second skin

They say—or at least they used to—that the cells of our body regenerate every seven years. I think it must be true.

During the first few years of Calvin’s life grief, pain and anger seeped deep into my pores, or perhaps originated in the darkest recesses of my soul and flowed out of me—I’m not really sure which. At some point on most days I found myself immersed in a viscous, penetrating sorrow, a black shroud of despair, which thankfully—and mostly because of Calvin and my husband Michael—shards of hopeful light pierced through often, allowing me to breath.

Seven long years later I believe I have come into my second skin, like a snake that slowly struggles out of its dry, brittle hide—faded, weathered and abraded—and emerges shining and steely. This transformation has taken some time, each cell of my body owning a memory of its stress and misery, and no doubt leaving a lasting impression on the core of newer, stronger cells. In this way I will never forget my suffering and loss. I will never forget the obstacles I have conquered. I will never forget knowing anguish. Somehow, it is comforting to me not to have lost those memories and moonless feelings, and to know how to access them when I feel the need—to reach deep down inside myself to that warm, dark hollow, curl up and surrender to my sorrow.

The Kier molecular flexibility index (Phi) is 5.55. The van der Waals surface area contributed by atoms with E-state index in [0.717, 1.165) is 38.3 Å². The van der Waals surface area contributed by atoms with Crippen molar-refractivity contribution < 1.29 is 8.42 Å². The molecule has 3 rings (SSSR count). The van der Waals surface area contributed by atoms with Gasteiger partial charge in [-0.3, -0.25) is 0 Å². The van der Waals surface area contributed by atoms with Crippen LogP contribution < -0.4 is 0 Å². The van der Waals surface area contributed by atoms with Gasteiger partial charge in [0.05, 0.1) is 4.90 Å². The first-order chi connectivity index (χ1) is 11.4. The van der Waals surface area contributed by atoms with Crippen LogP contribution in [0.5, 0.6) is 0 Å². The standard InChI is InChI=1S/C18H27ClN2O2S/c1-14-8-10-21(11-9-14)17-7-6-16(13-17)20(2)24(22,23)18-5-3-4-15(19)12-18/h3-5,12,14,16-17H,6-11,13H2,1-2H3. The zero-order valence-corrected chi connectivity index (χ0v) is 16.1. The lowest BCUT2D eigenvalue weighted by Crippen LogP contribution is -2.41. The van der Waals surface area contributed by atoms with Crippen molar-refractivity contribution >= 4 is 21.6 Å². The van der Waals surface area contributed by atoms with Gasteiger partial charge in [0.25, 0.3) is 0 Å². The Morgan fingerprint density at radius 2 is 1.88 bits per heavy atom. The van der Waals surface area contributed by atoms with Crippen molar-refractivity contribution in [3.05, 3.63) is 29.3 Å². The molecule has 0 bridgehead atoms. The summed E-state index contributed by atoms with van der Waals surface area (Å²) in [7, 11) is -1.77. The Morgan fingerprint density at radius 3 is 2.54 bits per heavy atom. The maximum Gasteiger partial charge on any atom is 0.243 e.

This second skin of mine is more resilient. It affords my emotional state increased latitude without breaking under the weight of worry and stress over Calvin’s well being. My second skin shines brilliantly and reflects the loving faces and gestures of my husband, of Calvin, my family, my second family, my former counselor and my friends. And I cannot forget to acknowledge the good ole reliable ticking of the clock, which has slowly and deliberately chipped off seven years of a tired and weary skin and allowed me to begin anew.

photo by Michael Kolster

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